Migrate from DS409 to DS415+ with one set of HDDs?

Currently reading
Migrate from DS409 to DS415+ with one set of HDDs?

4
4
NAS
DS415+
Operating system
  1. macOS
Mobile operating system
  1. iOS
I just bought a used DS415+ to replace my DS409. The plan was to just move the HDDs over to the new enclosure and let it set itself up. Now I have read the articles from Synology on migration and my former assumption doesn't seam so straight forward any more.

What is your advice?

What would happened if I just modes the HDDs to the DS415+ and started it up? Would the files still be there intact?
 
I recently migrated two HDDs from a DS212 to a DS218+. The HDD migration was listed as not supported on Synology's web site, but in spite of that the migration completed normally and things have "just worked" on the DS218+ since the migration. Frankly, I had more problems w/a HDD migration from the DS218+ to a DS220+, which is listed as fully supported.

I did (based on advice here) back up my DS212 configuration before the HDD swap so I could restore it if need be. During the migration I OK'd the upgrade of the DS218+ to DSM7 (it and the DS212 were on DSM6 when I started the migration).

So things ended well for me, but of course YMMV. It does seem that the compatibility document on the Synology site is probably intentionally conservative about which HDD migration combinations are supported due to general caution and potentially lack of interest in expending testing resources.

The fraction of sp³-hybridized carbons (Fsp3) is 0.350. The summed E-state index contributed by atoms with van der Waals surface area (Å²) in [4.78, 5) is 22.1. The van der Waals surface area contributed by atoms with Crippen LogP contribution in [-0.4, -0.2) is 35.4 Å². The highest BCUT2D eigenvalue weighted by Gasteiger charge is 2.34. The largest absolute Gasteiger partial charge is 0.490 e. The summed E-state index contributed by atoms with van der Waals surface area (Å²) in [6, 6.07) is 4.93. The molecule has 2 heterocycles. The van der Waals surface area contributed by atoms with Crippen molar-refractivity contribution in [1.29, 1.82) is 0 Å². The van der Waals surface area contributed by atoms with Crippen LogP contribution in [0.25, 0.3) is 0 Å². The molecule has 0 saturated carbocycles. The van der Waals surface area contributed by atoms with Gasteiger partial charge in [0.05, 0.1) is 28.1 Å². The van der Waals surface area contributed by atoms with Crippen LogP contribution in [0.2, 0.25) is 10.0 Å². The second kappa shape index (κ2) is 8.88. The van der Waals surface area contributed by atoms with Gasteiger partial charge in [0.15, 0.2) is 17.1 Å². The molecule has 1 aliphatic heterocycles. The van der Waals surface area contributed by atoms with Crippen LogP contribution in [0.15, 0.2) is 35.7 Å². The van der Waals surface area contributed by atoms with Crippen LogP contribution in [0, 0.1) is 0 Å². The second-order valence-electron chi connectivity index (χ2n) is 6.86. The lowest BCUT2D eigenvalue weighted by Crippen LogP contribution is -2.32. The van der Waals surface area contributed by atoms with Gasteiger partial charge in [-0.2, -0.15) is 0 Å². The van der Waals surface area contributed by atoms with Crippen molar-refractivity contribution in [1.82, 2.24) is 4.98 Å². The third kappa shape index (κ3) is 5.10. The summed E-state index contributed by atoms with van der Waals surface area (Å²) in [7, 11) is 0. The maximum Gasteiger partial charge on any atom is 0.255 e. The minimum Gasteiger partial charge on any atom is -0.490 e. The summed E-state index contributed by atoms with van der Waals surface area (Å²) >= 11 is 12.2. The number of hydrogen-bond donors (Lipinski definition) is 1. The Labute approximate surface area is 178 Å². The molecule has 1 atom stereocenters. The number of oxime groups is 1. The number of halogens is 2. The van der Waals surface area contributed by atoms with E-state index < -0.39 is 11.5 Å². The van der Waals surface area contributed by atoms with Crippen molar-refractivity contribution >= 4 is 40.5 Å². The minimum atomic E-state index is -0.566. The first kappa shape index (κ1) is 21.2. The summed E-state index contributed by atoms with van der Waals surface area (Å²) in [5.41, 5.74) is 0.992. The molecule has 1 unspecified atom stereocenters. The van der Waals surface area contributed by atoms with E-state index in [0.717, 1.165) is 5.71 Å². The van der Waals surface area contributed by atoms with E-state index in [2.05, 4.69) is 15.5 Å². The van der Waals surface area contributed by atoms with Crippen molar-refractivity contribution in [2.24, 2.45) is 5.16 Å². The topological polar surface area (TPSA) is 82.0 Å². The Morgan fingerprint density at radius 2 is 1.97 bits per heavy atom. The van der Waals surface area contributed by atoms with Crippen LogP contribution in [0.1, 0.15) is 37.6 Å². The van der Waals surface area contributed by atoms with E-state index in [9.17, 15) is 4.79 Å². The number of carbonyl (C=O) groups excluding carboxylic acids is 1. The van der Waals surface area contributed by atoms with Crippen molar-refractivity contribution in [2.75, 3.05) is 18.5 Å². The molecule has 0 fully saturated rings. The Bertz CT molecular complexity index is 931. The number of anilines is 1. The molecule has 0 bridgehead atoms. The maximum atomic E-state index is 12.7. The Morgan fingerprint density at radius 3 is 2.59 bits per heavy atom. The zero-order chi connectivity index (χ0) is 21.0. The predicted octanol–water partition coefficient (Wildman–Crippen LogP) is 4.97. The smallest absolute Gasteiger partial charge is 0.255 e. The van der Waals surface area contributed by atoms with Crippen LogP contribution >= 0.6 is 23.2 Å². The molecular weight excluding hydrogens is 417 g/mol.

Before you start moving your drives and data to the DS415+ be aware that there has been an issue with that NAS and others using the Intel C2000 CPU. Provided the NAS hasn't completely failed yet there is a simple preventative fix that requires the unit to be opened and a resistor soldered to the motherboard. It may already have been applied, but you should check and confirm.

https://community.synology.com/enu/search/posts?query=Intel C2000
 
data volume is not the issue but dsm and it’s settings/configuration will be
OK, so it should work fine if I don't care about keeping the configuration?
-- post merged: --

What about moving all the data to a temporary load storage? Would that be a safer option? Do you have ideas on where I can store 6TB for a week at the best price?
 
Last edited:
OK, I'm convinced that it is no good idea to just migrate the current disk to a new NAS. I need to install the DS415+ from scratch. What do you think about this scenario? Will it work?

1. I remove one disk from the DS409 (Running SHR in RAID 5 like configuration).
2. I install that drive in the DS415+ and configure the volume as a SHR storage pool with no redundancy.
3. I copy data from DS409 to DS415+ untill DS415+ is almost full.
4. I remove the last 3 drives from DS409 (and accept deletion of remaining uncopied data)
5. I install the remaining 3 drives in the DS415+ and expand the storage pool (created in step 2) so that it now works similar to Raid 5.

Would you tweak any step in the process?